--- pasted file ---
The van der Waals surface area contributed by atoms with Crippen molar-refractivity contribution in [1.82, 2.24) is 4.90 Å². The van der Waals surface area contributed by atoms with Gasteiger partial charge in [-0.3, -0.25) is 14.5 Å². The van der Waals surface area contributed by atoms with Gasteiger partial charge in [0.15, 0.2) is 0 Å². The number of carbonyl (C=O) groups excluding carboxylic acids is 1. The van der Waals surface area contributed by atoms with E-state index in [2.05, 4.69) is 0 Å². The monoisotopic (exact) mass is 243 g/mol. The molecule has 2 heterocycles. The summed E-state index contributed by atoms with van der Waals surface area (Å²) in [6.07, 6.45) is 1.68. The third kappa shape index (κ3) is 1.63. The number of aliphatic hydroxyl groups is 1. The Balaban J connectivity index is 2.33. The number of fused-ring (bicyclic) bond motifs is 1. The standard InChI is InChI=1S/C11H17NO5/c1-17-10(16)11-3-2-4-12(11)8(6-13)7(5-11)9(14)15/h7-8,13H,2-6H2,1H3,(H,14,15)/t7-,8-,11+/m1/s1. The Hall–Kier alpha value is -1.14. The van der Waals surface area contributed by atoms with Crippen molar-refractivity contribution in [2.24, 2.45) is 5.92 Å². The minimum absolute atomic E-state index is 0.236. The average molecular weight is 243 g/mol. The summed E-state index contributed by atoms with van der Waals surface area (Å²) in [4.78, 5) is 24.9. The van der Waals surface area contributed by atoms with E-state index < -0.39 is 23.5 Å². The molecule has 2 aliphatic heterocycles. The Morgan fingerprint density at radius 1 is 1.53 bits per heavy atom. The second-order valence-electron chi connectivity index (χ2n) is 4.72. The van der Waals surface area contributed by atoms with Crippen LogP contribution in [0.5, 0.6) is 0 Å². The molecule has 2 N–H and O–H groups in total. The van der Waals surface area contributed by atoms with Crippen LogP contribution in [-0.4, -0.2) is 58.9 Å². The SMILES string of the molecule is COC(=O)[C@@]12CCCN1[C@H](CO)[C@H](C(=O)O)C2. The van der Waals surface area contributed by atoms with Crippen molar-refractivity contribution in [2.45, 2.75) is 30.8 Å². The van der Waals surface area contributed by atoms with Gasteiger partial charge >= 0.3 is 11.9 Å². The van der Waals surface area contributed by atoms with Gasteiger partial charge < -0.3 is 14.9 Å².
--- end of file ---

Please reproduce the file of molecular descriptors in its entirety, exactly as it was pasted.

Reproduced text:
The van der Waals surface area contributed by atoms with Crippen molar-refractivity contribution in [1.82, 2.24) is 4.90 Å². The van der Waals surface area contributed by atoms with Gasteiger partial charge in [-0.3, -0.25) is 14.5 Å². The van der Waals surface area contributed by atoms with Gasteiger partial charge in [0.15, 0.2) is 0 Å². The number of carbonyl (C=O) groups excluding carboxylic acids is 1. The van der Waals surface area contributed by atoms with E-state index in [2.05, 4.69) is 0 Å². The monoisotopic (exact) mass is 243 g/mol. The molecule has 2 heterocycles. The summed E-state index contributed by atoms with van der Waals surface area (Å²) in [6.07, 6.45) is 1.68. The third kappa shape index (κ3) is 1.63. The number of aliphatic hydroxyl groups is 1. The Balaban J connectivity index is 2.33. The number of fused-ring (bicyclic) bond motifs is 1. The standard InChI is InChI=1S/C11H17NO5/c1-17-10(16)11-3-2-4-12(11)8(6-13)7(5-11)9(14)15/h7-8,13H,2-6H2,1H3,(H,14,15)/t7-,8-,11+/m1/s1. The Hall–Kier alpha value is -1.14. The van der Waals surface area contributed by atoms with Crippen molar-refractivity contribution in [2.24, 2.45) is 5.92 Å². The minimum absolute atomic E-state index is 0.236. The average molecular weight is 243 g/mol. The summed E-state index contributed by atoms with van der Waals surface area (Å²) in [4.78, 5) is 24.9. The van der Waals surface area contributed by atoms with E-state index < -0.39 is 23.5 Å². The molecule has 2 aliphatic heterocycles. The Morgan fingerprint density at radius 1 is 1.53 bits per heavy atom. The second-order valence-electron chi connectivity index (χ2n) is 4.72. The van der Waals surface area contributed by atoms with Crippen LogP contribution in [0.5, 0.6) is 0 Å². The molecule has 2 N–H and O–H groups in total. The van der Waals surface area contributed by atoms with Crippen LogP contribution in [-0.4, -0.2) is 58.9 Å². The SMILES string of the molecule is COC(=O)[C@@]12CCCN1[C@H](CO)[C@H](C(=O)O)C2. The van der Waals surface area contributed by atoms with Crippen molar-refractivity contribution in [2.45, 2.75) is 30.8 Å². The van der Waals surface area contributed by atoms with Gasteiger partial charge >= 0.3 is 11.9 Å². The van der Waals surface area contributed by atoms with Gasteiger partial charge < -0.3 is 14.9 Å².